March Mongolian roadtripping might have been stressful and time-consuming, but it had its ups as well as downs. Many of the things that contributed to our ongoing difficulty were also the ones that made it interesting and memorable.
Take Otgoo, for instance. I rode in all three of the Embassy vehicles at least once over the course of the week. Dashaa and the other driver (whose name I never got) were both calm and dependable. They handled their vehicles well, drove at a reasonable pace, and spoke enough English to carry on some semblance of a conversation with us.
And then there was Otgoo.
Otgoo blazed along the non-existent roads as though hoping to flatten a path for us through sheer force and speed. He frequently left the other two cars in the dust as he flew across the steppe – sometimes figuratively, and sometimes, after hitting a large bump, quite literally. I, sitting Indian-style in the front seat, was able to absorb most of the the jolting with my core, a sort of inversion of butt-bouncing on a trampoline (is anyone else familiar with that movement?) But poor Joe, the tallest of us, had the misfortune to be seated in the back seat with the broken seatbelt on several such occasions. He hit the roof more than once before figuring out how to brace himself against my seat.
Thankfully, he sustained no serious head trauma, but even if he had, I think some things would still be burned into his memory. Otgoo’s taste in music, for instance. While the other two cars traveled in silence most of the time, Otgoo had a single CD on repeat the entire trip. Its contents ranged from traditional Mongolian to bhangra, Turkish to Lady Gaga and Brittney Spears. We sang along to “Pokerface” and the “Phantom of the Opera” techno remix and danced our way through many of the numbers in unfamiliar languages. My first stint in this car began shortly after we left Tosontsengel, when Joe tapped out due to musical overload. And so it was that I found myself in Otgoo’s car when we hit our first obstacle of the day.
The road from Tosontsengel to Uliastai, like the one from Tariat to Tosentsengel, took us through mountains and floodplains. We passed hills and valleys and frozen, downward-sloping rivers that bulged oddly, like small glaciers. And then, of course, we reached another stretch of winding, one-lane road blocked by a stuck vehicle.
At least this time the blockage was of a considerably smaller scale. The traffic through this part of the mountains had carved deep ruts into the road, and the pressure of numerous cars had melted the ice within the ruts, while the rest of the road maintained a thick coat of highly compacted ice. The melting snows, meanwhile, had exacerbated the problem; a small river ran across the road, creating deep pools in the trenches before escaping through a tiny breach and continuing its downward journey.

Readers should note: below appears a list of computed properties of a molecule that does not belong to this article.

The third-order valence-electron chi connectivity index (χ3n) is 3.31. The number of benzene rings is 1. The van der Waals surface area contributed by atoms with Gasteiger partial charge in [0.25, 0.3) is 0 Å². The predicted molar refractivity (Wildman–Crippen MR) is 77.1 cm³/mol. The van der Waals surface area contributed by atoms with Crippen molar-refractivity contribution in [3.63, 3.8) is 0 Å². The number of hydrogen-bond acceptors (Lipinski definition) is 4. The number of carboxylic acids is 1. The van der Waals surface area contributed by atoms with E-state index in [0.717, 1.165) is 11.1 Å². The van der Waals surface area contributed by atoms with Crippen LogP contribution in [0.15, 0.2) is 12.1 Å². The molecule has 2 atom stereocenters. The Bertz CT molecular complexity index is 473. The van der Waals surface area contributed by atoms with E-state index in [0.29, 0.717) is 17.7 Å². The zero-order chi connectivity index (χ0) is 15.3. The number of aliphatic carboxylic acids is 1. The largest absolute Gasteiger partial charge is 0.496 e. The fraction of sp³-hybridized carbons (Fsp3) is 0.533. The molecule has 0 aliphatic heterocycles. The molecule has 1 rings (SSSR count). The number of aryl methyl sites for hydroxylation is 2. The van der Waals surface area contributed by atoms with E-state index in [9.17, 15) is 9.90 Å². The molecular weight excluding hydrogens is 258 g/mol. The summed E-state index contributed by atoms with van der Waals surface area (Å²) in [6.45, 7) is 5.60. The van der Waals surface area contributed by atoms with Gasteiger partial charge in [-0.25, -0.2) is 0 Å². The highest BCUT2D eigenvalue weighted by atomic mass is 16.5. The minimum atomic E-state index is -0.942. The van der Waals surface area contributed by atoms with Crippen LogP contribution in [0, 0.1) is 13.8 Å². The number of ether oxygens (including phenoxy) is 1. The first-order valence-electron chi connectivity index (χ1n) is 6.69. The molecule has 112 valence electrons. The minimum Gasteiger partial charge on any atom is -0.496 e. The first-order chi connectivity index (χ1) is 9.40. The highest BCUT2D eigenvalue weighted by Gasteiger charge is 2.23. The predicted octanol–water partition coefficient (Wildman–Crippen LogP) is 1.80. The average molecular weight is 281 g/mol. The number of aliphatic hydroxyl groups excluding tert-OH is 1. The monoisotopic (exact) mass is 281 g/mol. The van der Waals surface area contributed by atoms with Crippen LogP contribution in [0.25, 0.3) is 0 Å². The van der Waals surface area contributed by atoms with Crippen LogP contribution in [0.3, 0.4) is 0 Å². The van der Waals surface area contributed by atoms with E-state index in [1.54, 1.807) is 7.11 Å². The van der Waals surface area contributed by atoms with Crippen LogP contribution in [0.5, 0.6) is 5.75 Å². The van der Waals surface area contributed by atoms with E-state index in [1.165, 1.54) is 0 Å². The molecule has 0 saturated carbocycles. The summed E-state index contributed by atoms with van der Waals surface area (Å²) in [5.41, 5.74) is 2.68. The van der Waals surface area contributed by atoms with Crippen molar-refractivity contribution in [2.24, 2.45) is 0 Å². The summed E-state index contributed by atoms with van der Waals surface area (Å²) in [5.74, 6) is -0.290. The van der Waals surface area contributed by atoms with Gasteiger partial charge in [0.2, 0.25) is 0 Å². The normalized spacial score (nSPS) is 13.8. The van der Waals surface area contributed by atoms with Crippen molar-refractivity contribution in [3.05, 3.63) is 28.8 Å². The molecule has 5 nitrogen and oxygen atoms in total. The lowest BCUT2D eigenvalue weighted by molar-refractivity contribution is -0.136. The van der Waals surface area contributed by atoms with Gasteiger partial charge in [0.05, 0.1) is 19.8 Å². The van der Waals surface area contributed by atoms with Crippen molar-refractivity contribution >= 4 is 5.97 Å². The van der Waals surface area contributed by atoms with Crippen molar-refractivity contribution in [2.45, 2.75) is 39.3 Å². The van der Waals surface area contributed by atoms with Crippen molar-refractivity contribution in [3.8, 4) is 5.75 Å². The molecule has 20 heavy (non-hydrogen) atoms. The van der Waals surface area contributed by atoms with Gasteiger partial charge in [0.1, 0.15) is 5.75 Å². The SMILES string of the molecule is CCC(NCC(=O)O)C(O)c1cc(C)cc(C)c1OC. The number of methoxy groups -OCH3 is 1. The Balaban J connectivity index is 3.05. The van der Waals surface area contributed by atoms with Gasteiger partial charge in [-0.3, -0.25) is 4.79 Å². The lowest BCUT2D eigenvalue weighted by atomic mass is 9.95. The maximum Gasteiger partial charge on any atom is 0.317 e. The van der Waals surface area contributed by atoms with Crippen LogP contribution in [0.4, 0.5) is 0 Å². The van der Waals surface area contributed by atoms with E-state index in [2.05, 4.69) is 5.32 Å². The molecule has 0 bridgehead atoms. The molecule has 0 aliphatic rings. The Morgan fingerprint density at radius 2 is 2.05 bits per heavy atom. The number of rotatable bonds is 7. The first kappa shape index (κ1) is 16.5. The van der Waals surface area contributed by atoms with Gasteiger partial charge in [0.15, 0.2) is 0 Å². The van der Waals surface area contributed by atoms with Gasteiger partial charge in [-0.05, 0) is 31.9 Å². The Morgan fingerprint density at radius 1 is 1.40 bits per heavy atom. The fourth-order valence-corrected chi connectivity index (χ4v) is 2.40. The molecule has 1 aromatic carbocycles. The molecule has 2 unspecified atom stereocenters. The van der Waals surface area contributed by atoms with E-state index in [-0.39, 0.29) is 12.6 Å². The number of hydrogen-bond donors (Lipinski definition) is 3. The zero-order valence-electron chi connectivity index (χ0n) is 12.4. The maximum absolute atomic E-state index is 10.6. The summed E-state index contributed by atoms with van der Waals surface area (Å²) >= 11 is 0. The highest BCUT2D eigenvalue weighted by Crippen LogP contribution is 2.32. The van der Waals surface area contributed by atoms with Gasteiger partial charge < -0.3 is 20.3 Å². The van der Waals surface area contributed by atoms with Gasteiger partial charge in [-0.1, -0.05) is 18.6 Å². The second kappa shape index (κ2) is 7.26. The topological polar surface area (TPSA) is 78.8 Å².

Lodged in the midst of all this was a blue pickup truck, heavily laden with logs. It had followed in the tread of its many predecessors, and now could not escape it: burdened as it was, its tires could no longer reach the bottom of the watery trenches, and it had bottomed out on the icy barrier between them. The truck’s occupants stood on either side of the road, peering at the undercarriage while one man jabbed at the ensnaring ice with a hefty chunk of rebar.
There was no way around these folks, or the car trapped on the other side of them would have taken it. So out of the cars we piled. While two of the drivers searched for a rope with which to drag the truck out of the ditches, Lisa and I fell to my fourth-grade recess standby: waterworks. If we could impede the flow of water into the road and widen its egress, we might be able to give it better traction. We set about damming off the inward flow with rocks and chunks of ice, while the third driver took up the abandoned rebar to chip at the ditch walls.
It was at this point that the week’s first reworded song made its appearance. “If I had a shovel,” someone muttered, to which both Joe and I responded – he with the traditional “I’d shovel in the morning,” I with the equally applicable “I’d dig myself a drainage trench.” Alas, there was no shovel to be had.
We did succeed in lessening the water’s depth somewhat, but not enough to free the trapped vehicle; our attempt to tow it freed it from the ice upon which it was beached, but settled it in waters too deep for the wheels to do more than spin helplessly. And so it was that the truck’s driver finally unbound his cargo, an act he’d clearly hoped to avoid. Logs fell to either side, throwing up great waves of muddy water. When the remaining load was stable, we approached. Several of the men began laying the logs before the tires to create a sort of boardwalk, and some one had had the bright idea to drive them under the tires using the only mallet available – another log. Mongol ingenuity at its finest.
Load lessened and boardwalk in place, with the towing vehicle once more attached, the truck was at last freed from its prison, though not without much spinning of tires and unhappy grinding of gears. It drove onward to the end of the danger zone, a good forty feet beyond the pile of logs left it its wake.
But eight people can move a pile of logs pretty quickly, even if two of them are loading rather than hauling and everyone has to pick their steps with care. My ability to shoulder a spar rather than dragging it behind me was met with a, “Ямар хүчтэй вэ!” (How strong!) from the drivers and the inevitable, “Katelin, please be careful!” from the Embassy workers. Never mind that how much time I’ve spent hauling much larger logs over the past four summers; girls can be strong? Who knew?!
At long last, the logs were loaded and the way was clear. We were Uliastai bound, and not even boulders in the road would keep us from getting there.